Outline of main combatants
Angola's three rebel movements had their roots in the anti-colonial movements of the 1950s. The MPLA was primarily an urban based movement in Luanda and its surrounding area. It was largely composed of Mbundu people. By contrast the other two major anti-colonial movements the FNLA and UNITA, were rurally based groups. The FNLA largely consisted of Bakongo people hailing from Northern Angola. UNITA, an offshoot of the FNLA, was mainly composed of Ovimbundu people from the Central highlands.
Since its formation in the 1950s, the MPLA's main social base has been among the Ambundu people and the multiracial intelligentsia of cities such as Luanda, Benguela and Huambo. During its anti-colonial struggle of 1962–74, the MPLA was supported by several African countries, as well as by the Soviet Union. Cuba became the MPLA's strongest ally, sending significant contingents of combat and support personnel to Angola. This support, as well as that of several other countries of the Eastern Bloc, e.g. Romania and East Germany, was maintained during the Civil War. Yugoslavia provided financial military support for the MPLA, including $14 million in 1977, as well as Yugoslav security personnel in the country and diplomatic training for Angolans in Belgrade. The United States Ambassador to Yugoslavia wrote of the Yugoslav relationship with the MPLA, and remarked, "Tito clearly enjoys his role as patriarch of guerrilla liberation struggle." Agostinho Neto, MPLA's leader during the civil war, declared in 1977 that Yugoslav aid was constant and firm, and described the help as extraordinary. According to a November, 1978 special communique, Portuguese troops were among the 20,000 MPLA troops that participated in a major offensive in central and southern Angola.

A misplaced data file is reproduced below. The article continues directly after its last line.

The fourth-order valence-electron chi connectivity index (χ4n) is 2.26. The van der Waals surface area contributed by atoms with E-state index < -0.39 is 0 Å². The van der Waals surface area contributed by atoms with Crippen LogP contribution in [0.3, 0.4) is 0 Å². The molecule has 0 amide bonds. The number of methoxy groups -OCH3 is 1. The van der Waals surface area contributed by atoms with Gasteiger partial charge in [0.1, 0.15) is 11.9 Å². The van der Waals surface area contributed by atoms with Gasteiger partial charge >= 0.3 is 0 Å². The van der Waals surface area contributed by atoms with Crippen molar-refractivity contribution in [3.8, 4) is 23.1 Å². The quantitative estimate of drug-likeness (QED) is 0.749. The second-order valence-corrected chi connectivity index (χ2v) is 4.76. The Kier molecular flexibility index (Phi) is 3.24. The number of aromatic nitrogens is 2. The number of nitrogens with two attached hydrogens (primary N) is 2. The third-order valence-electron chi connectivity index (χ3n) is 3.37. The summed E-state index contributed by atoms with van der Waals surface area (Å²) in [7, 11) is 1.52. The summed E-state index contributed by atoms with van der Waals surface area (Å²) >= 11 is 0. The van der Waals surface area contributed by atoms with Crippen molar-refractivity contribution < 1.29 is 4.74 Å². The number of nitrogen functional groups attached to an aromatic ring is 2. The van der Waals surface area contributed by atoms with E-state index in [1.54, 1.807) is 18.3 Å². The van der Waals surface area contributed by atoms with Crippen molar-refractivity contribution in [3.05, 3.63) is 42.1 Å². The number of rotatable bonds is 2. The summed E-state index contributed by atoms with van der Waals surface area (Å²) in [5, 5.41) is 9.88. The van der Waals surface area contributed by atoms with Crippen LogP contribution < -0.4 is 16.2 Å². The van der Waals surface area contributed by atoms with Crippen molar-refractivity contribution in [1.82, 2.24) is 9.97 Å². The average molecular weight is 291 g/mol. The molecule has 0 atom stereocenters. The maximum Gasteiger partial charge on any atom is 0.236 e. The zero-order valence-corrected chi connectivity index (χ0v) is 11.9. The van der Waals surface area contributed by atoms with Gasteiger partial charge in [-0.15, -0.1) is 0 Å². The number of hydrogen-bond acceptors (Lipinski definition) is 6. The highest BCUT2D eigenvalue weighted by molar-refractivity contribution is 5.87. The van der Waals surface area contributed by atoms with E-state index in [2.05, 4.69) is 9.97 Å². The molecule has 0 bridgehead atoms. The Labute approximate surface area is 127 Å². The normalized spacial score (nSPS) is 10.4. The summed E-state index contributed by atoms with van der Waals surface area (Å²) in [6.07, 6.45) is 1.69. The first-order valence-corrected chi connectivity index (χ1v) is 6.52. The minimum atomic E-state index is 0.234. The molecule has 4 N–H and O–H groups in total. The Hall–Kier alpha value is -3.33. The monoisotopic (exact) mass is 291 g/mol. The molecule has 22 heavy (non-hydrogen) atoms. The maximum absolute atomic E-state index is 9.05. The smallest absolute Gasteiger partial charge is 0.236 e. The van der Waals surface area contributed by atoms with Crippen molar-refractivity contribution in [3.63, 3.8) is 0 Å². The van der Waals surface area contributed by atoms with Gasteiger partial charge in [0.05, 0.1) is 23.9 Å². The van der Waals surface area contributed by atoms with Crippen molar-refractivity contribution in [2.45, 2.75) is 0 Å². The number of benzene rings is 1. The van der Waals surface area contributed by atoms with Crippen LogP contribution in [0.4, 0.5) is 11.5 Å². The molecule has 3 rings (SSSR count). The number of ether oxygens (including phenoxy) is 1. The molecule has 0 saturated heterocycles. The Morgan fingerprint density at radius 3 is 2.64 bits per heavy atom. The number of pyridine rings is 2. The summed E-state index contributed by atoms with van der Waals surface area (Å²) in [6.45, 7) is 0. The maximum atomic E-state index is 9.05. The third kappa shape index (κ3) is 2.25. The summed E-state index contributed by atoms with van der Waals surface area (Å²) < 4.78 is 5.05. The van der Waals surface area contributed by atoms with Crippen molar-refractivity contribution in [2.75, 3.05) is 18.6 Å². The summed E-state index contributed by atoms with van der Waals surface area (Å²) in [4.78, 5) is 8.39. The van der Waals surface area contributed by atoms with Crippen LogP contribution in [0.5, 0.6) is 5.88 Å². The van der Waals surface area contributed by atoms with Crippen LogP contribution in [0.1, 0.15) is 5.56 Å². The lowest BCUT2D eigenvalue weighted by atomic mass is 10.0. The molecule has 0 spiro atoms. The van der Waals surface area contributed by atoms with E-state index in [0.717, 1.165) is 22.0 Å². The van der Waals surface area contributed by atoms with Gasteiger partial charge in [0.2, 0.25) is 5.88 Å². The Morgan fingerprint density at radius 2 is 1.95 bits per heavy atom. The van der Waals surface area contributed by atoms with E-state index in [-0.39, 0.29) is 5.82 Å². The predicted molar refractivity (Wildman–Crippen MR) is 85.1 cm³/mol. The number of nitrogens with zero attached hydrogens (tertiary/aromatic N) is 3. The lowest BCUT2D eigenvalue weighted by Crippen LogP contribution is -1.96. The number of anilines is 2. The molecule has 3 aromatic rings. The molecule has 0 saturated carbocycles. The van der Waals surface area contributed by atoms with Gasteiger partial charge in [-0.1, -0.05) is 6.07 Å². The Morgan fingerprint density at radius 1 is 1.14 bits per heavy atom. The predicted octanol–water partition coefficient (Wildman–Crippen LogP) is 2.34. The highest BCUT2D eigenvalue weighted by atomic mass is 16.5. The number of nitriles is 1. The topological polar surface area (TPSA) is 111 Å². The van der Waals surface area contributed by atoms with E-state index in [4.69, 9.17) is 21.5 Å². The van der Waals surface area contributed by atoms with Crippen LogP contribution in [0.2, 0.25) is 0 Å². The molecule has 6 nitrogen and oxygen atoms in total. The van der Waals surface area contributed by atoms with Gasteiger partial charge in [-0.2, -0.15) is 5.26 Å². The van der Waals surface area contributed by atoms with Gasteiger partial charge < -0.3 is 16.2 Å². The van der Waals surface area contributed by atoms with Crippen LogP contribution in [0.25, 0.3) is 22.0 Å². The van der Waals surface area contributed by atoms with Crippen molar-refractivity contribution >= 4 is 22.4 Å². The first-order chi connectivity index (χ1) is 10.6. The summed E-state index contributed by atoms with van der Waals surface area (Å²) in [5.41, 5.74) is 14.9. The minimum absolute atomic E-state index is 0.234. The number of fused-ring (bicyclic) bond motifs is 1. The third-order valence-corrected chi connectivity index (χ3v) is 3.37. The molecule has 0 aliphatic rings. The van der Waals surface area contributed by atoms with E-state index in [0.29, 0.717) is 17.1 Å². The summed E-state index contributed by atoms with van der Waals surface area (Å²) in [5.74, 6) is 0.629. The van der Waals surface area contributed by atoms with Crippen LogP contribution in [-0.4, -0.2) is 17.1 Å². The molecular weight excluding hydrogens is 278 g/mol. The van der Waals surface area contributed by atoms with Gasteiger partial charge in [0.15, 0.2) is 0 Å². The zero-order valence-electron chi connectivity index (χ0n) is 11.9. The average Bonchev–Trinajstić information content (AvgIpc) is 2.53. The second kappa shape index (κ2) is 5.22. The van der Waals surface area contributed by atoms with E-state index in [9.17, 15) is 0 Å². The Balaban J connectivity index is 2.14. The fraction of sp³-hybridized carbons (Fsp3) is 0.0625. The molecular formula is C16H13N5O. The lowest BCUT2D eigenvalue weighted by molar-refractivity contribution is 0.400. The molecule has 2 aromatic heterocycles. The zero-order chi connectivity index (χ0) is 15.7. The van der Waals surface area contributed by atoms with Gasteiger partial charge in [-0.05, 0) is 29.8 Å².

The FNLA formed parallel to the MPLA, and was initially devoted to defending the interests of the Bakongo people and supporting the restoration of the historical Kongo Empire. However, it rapidly developed into a nationalist movement, supported in its struggle against Portugal by the government of Mobutu Sese Seko in Zaire. During the early 1960s, the FNLA was also supported by the People's Republic of China, but when UNITA was founded in the mid-1960s, China switched its support to this new movement, because the FNLA had shown little real activity. The United States refused to give the FNLA support during the movement's war against Portugal, which was a NATO ally of the U.S.; however, the FNLA did receive U.S. aid during the civil war.
UNITA's main social basis were the Ovimbundu of central Angola, who constituted about one third of the country's population, but the organization also had roots among several less numerous peoples of eastern Angola. UNITA was founded in 1966 by Jonas Savimbi, who until then had been a prominent leader of the FNLA. During the anti-colonial war, UNITA received some support from the People's Republic of China. With the onset of the civil war, the United States decided to support UNITA and considerably augmented their aid to UNITA in the decades that followed. However, in the latter period, UNITA's main ally was the Republic of South Africa.